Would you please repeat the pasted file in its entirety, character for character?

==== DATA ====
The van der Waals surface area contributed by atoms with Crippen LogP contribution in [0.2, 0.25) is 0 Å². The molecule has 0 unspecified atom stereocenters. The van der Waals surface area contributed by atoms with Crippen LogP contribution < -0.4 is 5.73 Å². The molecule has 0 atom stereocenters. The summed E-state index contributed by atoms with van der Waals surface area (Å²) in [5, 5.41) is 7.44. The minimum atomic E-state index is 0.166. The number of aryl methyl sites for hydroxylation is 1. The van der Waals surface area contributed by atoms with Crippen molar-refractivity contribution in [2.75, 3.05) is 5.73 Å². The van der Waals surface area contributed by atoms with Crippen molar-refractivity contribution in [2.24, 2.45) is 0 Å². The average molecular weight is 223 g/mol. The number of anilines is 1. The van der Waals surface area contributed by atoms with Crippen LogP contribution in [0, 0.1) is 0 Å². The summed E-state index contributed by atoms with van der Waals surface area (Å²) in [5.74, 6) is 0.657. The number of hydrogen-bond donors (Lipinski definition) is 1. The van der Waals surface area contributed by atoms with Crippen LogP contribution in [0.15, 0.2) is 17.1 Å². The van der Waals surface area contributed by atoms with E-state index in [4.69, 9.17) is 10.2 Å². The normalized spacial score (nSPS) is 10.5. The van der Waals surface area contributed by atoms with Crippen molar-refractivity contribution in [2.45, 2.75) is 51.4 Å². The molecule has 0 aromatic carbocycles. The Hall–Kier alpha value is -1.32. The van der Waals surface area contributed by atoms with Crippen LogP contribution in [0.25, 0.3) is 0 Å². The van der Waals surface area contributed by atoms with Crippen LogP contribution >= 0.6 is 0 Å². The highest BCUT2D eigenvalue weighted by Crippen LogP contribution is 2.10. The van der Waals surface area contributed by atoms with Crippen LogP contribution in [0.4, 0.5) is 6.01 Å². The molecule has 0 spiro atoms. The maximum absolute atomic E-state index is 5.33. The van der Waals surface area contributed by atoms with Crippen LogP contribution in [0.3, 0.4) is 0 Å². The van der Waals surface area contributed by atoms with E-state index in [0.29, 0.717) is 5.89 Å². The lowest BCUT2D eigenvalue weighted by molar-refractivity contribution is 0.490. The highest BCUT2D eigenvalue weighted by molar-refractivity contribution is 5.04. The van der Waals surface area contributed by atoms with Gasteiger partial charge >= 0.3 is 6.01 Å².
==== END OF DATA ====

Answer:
The van der Waals surface area contributed by atoms with Crippen LogP contribution in [0.2, 0.25) is 0 Å². The molecule has 0 unspecified atom stereocenters. The van der Waals surface area contributed by atoms with Crippen LogP contribution < -0.4 is 5.73 Å². The molecule has 0 atom stereocenters. The summed E-state index contributed by atoms with van der Waals surface area (Å²) in [5, 5.41) is 7.44. The minimum atomic E-state index is 0.166. The number of aryl methyl sites for hydroxylation is 1. The van der Waals surface area contributed by atoms with Crippen molar-refractivity contribution in [2.75, 3.05) is 5.73 Å². The van der Waals surface area contributed by atoms with Crippen molar-refractivity contribution in [2.24, 2.45) is 0 Å². The average molecular weight is 223 g/mol. The number of anilines is 1. The van der Waals surface area contributed by atoms with Crippen LogP contribution in [0, 0.1) is 0 Å². The summed E-state index contributed by atoms with van der Waals surface area (Å²) in [5.74, 6) is 0.657. The number of hydrogen-bond donors (Lipinski definition) is 1. The van der Waals surface area contributed by atoms with Crippen LogP contribution in [0.15, 0.2) is 17.1 Å². The van der Waals surface area contributed by atoms with E-state index in [4.69, 9.17) is 10.2 Å². The normalized spacial score (nSPS) is 10.5. The van der Waals surface area contributed by atoms with Crippen molar-refractivity contribution in [2.45, 2.75) is 51.4 Å². The molecule has 0 aromatic carbocycles. The Hall–Kier alpha value is -1.32. The van der Waals surface area contributed by atoms with Crippen LogP contribution in [0.25, 0.3) is 0 Å². The van der Waals surface area contributed by atoms with Crippen LogP contribution >= 0.6 is 0 Å². The highest BCUT2D eigenvalue weighted by Crippen LogP contribution is 2.10. The van der Waals surface area contributed by atoms with Crippen LogP contribution in [0.4, 0.5) is 6.01 Å². The molecule has 0 spiro atoms. The maximum absolute atomic E-state index is 5.33. The van der Waals surface area contributed by atoms with Crippen LogP contribution in [0.3, 0.4) is 0 Å². The van der Waals surface area contributed by atoms with E-state index in [0.29, 0.717) is 5.89 Å². The lowest BCUT2D eigenvalue weighted by molar-refractivity contribution is 0.490. The highest BCUT2D eigenvalue weighted by molar-refractivity contribution is 5.04. The van der Waals surface area contributed by atoms with Gasteiger partial charge >= 0.3 is 6.01 Å².